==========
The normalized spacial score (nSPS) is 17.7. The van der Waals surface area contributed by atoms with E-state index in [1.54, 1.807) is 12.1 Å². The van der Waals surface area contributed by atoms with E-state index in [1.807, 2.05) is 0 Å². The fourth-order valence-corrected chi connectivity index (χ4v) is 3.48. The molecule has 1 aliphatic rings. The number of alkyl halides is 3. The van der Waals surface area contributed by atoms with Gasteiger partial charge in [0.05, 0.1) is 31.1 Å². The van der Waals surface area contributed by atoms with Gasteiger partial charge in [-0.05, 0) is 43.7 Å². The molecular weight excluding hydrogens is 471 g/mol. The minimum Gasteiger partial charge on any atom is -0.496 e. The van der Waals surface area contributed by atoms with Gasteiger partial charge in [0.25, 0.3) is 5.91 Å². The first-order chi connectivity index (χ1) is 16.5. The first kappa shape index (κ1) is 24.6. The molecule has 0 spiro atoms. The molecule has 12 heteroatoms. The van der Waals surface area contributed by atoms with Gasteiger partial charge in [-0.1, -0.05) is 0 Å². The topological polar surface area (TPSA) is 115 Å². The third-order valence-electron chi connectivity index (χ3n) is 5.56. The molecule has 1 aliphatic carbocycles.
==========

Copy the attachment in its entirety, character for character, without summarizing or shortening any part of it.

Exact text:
The normalized spacial score (nSPS) is 17.7. The van der Waals surface area contributed by atoms with E-state index in [1.54, 1.807) is 12.1 Å². The van der Waals surface area contributed by atoms with E-state index in [1.807, 2.05) is 0 Å². The fourth-order valence-corrected chi connectivity index (χ4v) is 3.48. The molecule has 1 aliphatic rings. The number of alkyl halides is 3. The van der Waals surface area contributed by atoms with Gasteiger partial charge in [0.05, 0.1) is 31.1 Å². The van der Waals surface area contributed by atoms with Gasteiger partial charge in [-0.05, 0) is 43.7 Å². The molecular weight excluding hydrogens is 471 g/mol. The minimum Gasteiger partial charge on any atom is -0.496 e. The van der Waals surface area contributed by atoms with Gasteiger partial charge in [0.25, 0.3) is 5.91 Å². The first-order chi connectivity index (χ1) is 16.5. The first kappa shape index (κ1) is 24.6. The molecule has 0 spiro atoms. The molecule has 12 heteroatoms. The van der Waals surface area contributed by atoms with Gasteiger partial charge in [-0.1, -0.05) is 0 Å². The topological polar surface area (TPSA) is 115 Å². The third-order valence-electron chi connectivity index (χ3n) is 5.56. The molecule has 1 aliphatic carbocycles.